Detouur

Interview Hiroko

Hiroko | The Washi Artist


135_dt(16).jpg
 
27_dt(16).jpg
 
5_dt(16).jpg

"In an increasingly digital, disembodied world, the slow, sensorially rich process of making washi also has much to offer us in connecting us to the earth and to our own creativity."

Meet more Detouur hosts here.

At Hiroko Tanino's washi atelier in northwest Saitama, an area known for its long history of washi production, you get the sense that washi paper is alive. The wamth, soft natural fibers of this traditional Japanese paper and its beautiful transparency almost communicate a quiet breathing force, a vitality that does not exist in machine-made paper. Produced using techniques passed on over 1300 years since its beginnings in the Edo period, washi contains a long and profound story of human creativity, even playfulness, and respect for nature. This heritage of technique was commemorated in 2014, through the inscription of washi in the UNESCO  Representative List of the Intangible Cultural Heritage of Humanity. Along with other washi artisans today, Hiroko, continues to pass on the legacy of washi for today's world.

 At Hiroko's atelier, each washi piece is made one-by-one, and in a truly holistic process. Washi is made from 'kozo' mulberry plants, which are grown by Hiroko and her staff themselves. The mulberry plants are nurtured as seedlings, and then taken to the mountains where they continue to grow.  The wood from these plants are steamed, which softens the bark so that it can be peeled off, revealing a white inner bark below. This white inner bark is then boiled and softened in sodium bicarbonate after which it is then bleached, and pounded to a pulp. Finally, it is strained and then layered with the long bark fibers, and dried. Reflective of washi's intimate relationship with its natural sources, Hiroko's atelier is located near a river that provides the pure water necessary to make washi and the mountains of Saitama, where the mulberry plants grow.

Fiber to Fiber: Constructing your own Washi

Traditionally, washi has been used as paper for various Japanese art forms, such as Nihonga, an ancient style of painting, as well as for more utilitarian purposes such as shoji sliding door frames. Hiroko, who is a certified washi-artisan, is well aware of washi's role and uses throughout history, having worked with washi for over 20 years and through learning with a washi preservation association. Along with her understanding of washi's past, she is also extremely forward-thinking about the abundant potentials for washi in the modern world. With its warmth, durability, absorbency, pliability, and transparency, washi is an extremely versatile material. In fact, Hiroko purposefully offers workshops so that people can not only understand the process of washi-production and to experience it firsthand, but to create a lab-like experience where people discover new ways of using washi for themselves. 'We have art students come, and foreign visitors come, and here they can handle washi as a 'material', and come up with new expressive ways to utilize washi.' Innovative uses for washi today abound in interior and graphic design, bookbinding, painting, etching, sewing, calligraphy and much more.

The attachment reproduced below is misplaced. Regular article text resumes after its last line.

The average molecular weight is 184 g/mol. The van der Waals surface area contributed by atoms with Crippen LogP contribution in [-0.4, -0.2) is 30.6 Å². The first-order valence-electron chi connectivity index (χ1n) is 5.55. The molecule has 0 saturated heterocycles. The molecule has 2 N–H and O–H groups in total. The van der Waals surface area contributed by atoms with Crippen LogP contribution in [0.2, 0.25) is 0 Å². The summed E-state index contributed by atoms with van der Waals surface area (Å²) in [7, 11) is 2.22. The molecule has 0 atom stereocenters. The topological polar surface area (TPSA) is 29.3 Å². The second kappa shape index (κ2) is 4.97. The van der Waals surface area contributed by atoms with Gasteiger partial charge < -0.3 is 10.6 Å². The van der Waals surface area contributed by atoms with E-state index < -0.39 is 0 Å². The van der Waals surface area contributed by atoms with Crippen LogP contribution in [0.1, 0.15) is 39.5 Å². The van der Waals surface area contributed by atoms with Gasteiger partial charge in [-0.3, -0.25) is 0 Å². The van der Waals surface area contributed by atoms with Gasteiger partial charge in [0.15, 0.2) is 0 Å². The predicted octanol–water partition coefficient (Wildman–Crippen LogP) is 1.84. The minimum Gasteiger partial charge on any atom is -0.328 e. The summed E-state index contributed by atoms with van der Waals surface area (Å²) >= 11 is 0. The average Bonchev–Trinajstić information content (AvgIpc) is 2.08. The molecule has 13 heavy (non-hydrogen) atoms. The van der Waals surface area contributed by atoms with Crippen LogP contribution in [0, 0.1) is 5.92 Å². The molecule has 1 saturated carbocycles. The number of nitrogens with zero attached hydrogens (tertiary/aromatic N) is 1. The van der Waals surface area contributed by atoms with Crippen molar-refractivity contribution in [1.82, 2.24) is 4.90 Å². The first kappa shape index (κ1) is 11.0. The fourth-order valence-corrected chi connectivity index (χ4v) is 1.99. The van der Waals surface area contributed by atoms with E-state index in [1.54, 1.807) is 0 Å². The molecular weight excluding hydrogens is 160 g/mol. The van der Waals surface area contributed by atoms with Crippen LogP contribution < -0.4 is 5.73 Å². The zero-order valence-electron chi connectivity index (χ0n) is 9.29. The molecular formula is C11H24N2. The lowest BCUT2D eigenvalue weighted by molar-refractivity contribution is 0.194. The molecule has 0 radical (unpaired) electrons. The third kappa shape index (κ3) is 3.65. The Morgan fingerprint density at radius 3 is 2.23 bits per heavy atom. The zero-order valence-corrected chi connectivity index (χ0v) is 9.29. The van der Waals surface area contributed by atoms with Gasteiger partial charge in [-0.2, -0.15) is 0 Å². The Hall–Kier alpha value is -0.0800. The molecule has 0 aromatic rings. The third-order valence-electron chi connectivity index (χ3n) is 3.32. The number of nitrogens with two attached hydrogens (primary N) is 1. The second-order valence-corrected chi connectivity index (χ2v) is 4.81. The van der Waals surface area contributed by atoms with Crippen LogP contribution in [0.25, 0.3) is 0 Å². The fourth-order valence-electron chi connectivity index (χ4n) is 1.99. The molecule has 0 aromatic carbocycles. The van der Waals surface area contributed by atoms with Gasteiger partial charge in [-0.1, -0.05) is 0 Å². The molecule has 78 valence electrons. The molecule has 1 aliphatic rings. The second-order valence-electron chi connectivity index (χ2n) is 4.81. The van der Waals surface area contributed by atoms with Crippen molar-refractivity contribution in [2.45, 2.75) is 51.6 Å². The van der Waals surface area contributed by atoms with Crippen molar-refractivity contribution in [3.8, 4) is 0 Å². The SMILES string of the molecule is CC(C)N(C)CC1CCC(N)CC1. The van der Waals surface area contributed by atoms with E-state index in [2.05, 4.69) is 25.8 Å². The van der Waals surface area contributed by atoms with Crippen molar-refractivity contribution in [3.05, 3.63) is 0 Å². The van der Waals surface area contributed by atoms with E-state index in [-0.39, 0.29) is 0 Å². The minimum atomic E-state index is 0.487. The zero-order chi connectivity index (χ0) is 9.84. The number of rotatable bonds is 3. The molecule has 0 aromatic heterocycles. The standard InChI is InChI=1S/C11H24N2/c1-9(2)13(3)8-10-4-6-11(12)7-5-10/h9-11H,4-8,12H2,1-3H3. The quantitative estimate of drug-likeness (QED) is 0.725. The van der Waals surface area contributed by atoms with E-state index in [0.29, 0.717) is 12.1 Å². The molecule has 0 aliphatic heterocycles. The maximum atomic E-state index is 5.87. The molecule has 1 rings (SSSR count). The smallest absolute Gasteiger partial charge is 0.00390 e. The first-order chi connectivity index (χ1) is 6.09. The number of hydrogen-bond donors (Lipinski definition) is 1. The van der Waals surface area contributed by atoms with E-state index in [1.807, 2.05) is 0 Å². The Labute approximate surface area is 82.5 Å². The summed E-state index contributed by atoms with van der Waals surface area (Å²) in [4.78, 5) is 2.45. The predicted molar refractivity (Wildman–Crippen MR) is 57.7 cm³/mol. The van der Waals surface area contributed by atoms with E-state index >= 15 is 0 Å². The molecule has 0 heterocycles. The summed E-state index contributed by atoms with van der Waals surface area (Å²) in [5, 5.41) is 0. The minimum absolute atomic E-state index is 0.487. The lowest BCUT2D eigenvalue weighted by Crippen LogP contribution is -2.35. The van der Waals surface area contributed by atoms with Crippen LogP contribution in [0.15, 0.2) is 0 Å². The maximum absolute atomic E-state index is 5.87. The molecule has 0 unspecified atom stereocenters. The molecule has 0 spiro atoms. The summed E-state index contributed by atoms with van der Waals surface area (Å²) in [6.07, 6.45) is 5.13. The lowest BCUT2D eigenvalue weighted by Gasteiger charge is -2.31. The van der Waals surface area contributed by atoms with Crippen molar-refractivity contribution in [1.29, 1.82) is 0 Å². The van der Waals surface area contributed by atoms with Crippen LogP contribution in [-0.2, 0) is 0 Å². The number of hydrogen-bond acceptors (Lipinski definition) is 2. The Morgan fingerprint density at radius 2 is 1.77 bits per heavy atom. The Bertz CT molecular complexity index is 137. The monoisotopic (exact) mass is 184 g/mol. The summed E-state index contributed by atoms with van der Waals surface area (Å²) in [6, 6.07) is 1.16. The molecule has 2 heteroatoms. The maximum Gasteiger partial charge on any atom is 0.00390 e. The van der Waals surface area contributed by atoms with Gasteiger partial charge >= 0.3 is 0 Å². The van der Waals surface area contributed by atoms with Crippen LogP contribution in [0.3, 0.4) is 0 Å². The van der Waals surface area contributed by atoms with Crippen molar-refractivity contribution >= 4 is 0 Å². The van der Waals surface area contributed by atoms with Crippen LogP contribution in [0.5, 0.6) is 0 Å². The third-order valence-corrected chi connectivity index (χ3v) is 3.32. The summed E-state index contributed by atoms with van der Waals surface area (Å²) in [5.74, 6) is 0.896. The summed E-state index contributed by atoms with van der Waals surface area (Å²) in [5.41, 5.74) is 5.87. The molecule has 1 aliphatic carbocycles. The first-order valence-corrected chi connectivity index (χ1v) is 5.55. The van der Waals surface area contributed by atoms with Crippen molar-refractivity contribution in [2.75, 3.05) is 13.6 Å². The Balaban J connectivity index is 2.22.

While it's easy to romanticize the past, traditional crafts like washi help ground us by reminding us of the creativity of those who have gone before us and point us to the possibilities of respectful usage of natural resources. In an increasingly digital, disembodied world, the slow, sensorally rich process of making washi also has much to offer us in connecting us to the earth and to our own creativity. Hiroko reflects,  'Japanese handicrafts, inclusive of washi, have been regarded worldwide as excellent, and while the intangible technique of washi is made tangible in the paper, washi actually is the technique behind the paper. It is important that we pass that on to the next generation, not only nationally, but internationally, because it is a good technique. I feel like I have been told this, almost divinely. We have these techniques only because it's been passed on, and we need to pass it on to the next generation.' Thanks to Hiroko and other artisans carrying on the legacy, we have the opportunity to encounter the beautiful tradition of washi for ourselves.

Author: Jeweliann Houlette